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Morning markets: demand hopes keep grains on front foot

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Grain markets got out of bed on Friday in the same mood that they got into it – with demand, and the idea that low prices have prompted more orders of US crops, high on the agenda.

The more bullish mood abroad among investors generally remained intact.


gained on Asian markets, by 1.0% in Shanghai, 1.1% in Singapore and 1.5% in Tokyo.

The safe haven of the


extended its decline, if by a modest 0.2% against a basket of currencies as of 08:10 GMT.

As an extra sign of growing confidence, it is worth noting that the


index, investors' so-called "gauge of fear", ended down 4.8% on Thursday at its lowest since July.

Key data

It was difficult to find fresh evidence to support the more optimistic sentiment, beyond the likes of strong results from US banks, decent US jobs data and well-received French and Spanish bond auctions which supported risk assets in the last session.

Indeed, on Friday, the first indicator on the monthly HSBC manufacturing purchasing managers' index came in at a reading of 48.8, up 0.1 points month on month but still below 50, above which level signals expansion.

Still, agricultural commodities maintained momentum, with


for March up 0.5% at $6.09 a bushel, and March


up 0.5% at $12.03 ¼ a bushel, looking for their first close above $12 in 10 days.


for March gained 0.6% to $6.09 ½ a bushel helped, in this better market atmosphere, by closing of speculators' plentiful short positions.

Chinese buying spree?

Can they keep it up? The day faces a key test for crops in weekly US export sales data, delayed from their usual Thursday release by the public holiday at the start of the week.

Given the theme of stronger demand, supported on Thursday by the US announcement of the sale of 120,000 tonnes of soybeans to China, 110,000 tonnes of corn to South Korea and 154,700 tonnes of corn to Mexico, these statistics are being looked at especially closely.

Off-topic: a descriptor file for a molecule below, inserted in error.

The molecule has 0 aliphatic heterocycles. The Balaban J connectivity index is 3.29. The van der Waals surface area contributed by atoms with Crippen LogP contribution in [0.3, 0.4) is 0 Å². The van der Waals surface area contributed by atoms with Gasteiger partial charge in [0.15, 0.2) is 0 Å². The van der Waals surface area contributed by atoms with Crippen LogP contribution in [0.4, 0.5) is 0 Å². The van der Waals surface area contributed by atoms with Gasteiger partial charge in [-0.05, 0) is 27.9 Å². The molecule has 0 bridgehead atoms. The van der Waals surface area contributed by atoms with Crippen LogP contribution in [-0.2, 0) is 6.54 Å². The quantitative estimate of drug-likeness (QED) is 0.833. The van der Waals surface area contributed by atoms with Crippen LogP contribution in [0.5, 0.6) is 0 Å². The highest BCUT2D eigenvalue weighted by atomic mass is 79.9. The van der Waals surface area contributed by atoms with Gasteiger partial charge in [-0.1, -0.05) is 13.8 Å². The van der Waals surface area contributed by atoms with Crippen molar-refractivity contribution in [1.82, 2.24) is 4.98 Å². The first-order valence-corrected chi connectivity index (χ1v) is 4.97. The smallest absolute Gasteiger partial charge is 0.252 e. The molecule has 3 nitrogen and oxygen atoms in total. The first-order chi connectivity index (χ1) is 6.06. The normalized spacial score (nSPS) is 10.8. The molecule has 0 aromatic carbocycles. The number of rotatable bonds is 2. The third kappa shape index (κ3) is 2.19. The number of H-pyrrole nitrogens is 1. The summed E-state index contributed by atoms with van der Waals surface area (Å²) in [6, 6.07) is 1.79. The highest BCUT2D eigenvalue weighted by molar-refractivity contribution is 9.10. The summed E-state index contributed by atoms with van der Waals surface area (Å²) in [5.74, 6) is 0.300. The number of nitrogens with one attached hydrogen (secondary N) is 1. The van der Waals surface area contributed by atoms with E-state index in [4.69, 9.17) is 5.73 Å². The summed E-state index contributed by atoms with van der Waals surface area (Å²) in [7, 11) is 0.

There are rumours of other deals too.

"Many in the trade are convinced that upwards of 10-12 cargoes of US soybeans have been traded with the Chinese over the course of the last two days," in addition to the 120,000 tonnes above, Brian Henry at Benson Quinn Commodities said.

As for corn, Paul Deane at Australia & New Zealand Bank noted that "on a delivered basis to South Korean ports, US corn is around $20 a tonne cheaper than it was last week", before price tumbles prompted by US Department of Agriculture data estimating domestic stocks higher than had been expected.

Data later

The latest deals will come too late for inclusion in the US Department of Agriculture report later.

Nonetheless, analysts expect the data to show a jump in corn sales to 550,000-750,000 tonnes, from a littleunder 300,000 tonnes the previous week.

Soybean sales are seen advancing from 434,000 tonnes to 550,000-750,000 tonnes.

Wheat's are seen more in line with the previous 438,000 tonnes, and pegged at 350,000-450,000 tonnes.

'Losses in late-planted soybeans'

Other influences will, of course, include the latest on weather forecasts for South America, where rain relief is expected for dry parts of Argentina and southern Brazil this weekend, but where longer-term outlooks are less benign (if potentially less accurate too).

Besides ideas of a so-called "heat ridge", or an even less benign "heat dome", hitting parts of northern Argentina later in the month one weather model "has been showing a another round of significant heat developing in the first week of February for central and northern Argentina", said.

Argentina's farm ministry late on Thursday underlined the crop damage the poor weather has caused, saying "there have been losses in late-planted soybean areas, which have received practically no rain since they were sown".

The ministry, which trimmed 200,000 hectares from its estimate for soybean sowings, taking it to 18.8m hectares, also said that yields on some corn could be slashed by 20-50%.

"The corn planted earlier in the season has been hurt the most, as its flowering period coincided with the drought," the ministry said in a monthly report.

'Resistance to chew through'

Also to take into account are chart considerations, with the rebound in crop prices taking them back towards moving average lines, which many investors take significant notice of, and around which automatic buy and sell orders tend to be placed.

"Technically, the market appears to have all the layers of moving average resistance to chew through if the bulls want to make a move," Benson Quinn's Jon Michalscheck said, talking in particular of corn.

"The 40-day moving average is the first line to penetrate and that comes in at $6.12 ½ a bushel, followed by the 10-day at $6.15 ½, 50-day at $6.20, 30-day at $6.24 and the 50-day at $6.29 ¾."


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